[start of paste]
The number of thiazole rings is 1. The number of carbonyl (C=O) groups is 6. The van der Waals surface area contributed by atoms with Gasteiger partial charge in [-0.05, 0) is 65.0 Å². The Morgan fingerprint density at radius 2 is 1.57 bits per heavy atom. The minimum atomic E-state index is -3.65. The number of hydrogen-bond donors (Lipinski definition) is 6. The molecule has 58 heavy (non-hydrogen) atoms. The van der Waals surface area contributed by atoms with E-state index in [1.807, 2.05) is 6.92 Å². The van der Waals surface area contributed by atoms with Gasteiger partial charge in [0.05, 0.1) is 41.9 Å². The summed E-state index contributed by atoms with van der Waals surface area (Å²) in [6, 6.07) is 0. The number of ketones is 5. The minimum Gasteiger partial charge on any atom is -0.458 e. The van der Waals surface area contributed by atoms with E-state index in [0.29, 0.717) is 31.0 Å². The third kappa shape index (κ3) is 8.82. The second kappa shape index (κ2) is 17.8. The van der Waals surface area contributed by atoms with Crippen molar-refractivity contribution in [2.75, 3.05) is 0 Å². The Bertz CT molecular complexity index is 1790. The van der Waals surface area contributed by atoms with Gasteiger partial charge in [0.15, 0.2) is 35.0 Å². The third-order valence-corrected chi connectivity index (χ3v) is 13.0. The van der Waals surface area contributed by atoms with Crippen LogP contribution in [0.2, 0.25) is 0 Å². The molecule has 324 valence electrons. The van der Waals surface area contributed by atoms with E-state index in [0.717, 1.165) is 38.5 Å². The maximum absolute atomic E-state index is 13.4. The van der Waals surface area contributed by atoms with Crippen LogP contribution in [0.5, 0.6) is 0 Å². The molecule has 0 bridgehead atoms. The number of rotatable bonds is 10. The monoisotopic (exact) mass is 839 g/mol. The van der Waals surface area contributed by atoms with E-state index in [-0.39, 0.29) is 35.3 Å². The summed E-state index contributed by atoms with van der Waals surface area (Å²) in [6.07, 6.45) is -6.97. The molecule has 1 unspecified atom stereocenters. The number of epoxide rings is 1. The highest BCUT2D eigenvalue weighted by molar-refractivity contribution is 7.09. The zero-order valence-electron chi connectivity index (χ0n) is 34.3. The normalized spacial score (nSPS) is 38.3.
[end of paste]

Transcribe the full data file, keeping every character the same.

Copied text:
The number of thiazole rings is 1. The number of carbonyl (C=O) groups is 6. The van der Waals surface area contributed by atoms with Gasteiger partial charge in [-0.05, 0) is 65.0 Å². The Morgan fingerprint density at radius 2 is 1.57 bits per heavy atom. The minimum atomic E-state index is -3.65. The number of hydrogen-bond donors (Lipinski definition) is 6. The molecule has 58 heavy (non-hydrogen) atoms. The van der Waals surface area contributed by atoms with E-state index in [1.807, 2.05) is 6.92 Å². The van der Waals surface area contributed by atoms with Gasteiger partial charge in [0.05, 0.1) is 41.9 Å². The summed E-state index contributed by atoms with van der Waals surface area (Å²) in [6, 6.07) is 0. The number of ketones is 5. The minimum Gasteiger partial charge on any atom is -0.458 e. The van der Waals surface area contributed by atoms with E-state index in [0.29, 0.717) is 31.0 Å². The third kappa shape index (κ3) is 8.82. The second kappa shape index (κ2) is 17.8. The van der Waals surface area contributed by atoms with Crippen molar-refractivity contribution in [2.75, 3.05) is 0 Å². The Bertz CT molecular complexity index is 1790. The van der Waals surface area contributed by atoms with Gasteiger partial charge in [0.15, 0.2) is 35.0 Å². The third-order valence-corrected chi connectivity index (χ3v) is 13.0. The van der Waals surface area contributed by atoms with Crippen LogP contribution in [0.2, 0.25) is 0 Å². The molecule has 324 valence electrons. The van der Waals surface area contributed by atoms with E-state index in [0.717, 1.165) is 38.5 Å². The maximum absolute atomic E-state index is 13.4. The van der Waals surface area contributed by atoms with Crippen LogP contribution in [0.5, 0.6) is 0 Å². The molecule has 0 bridgehead atoms. The number of rotatable bonds is 10. The monoisotopic (exact) mass is 839 g/mol. The van der Waals surface area contributed by atoms with E-state index in [-0.39, 0.29) is 35.3 Å². The summed E-state index contributed by atoms with van der Waals surface area (Å²) in [6.07, 6.45) is -6.97. The molecule has 1 unspecified atom stereocenters. The number of epoxide rings is 1. The highest BCUT2D eigenvalue weighted by molar-refractivity contribution is 7.09. The zero-order valence-electron chi connectivity index (χ0n) is 34.3. The normalized spacial score (nSPS) is 38.3.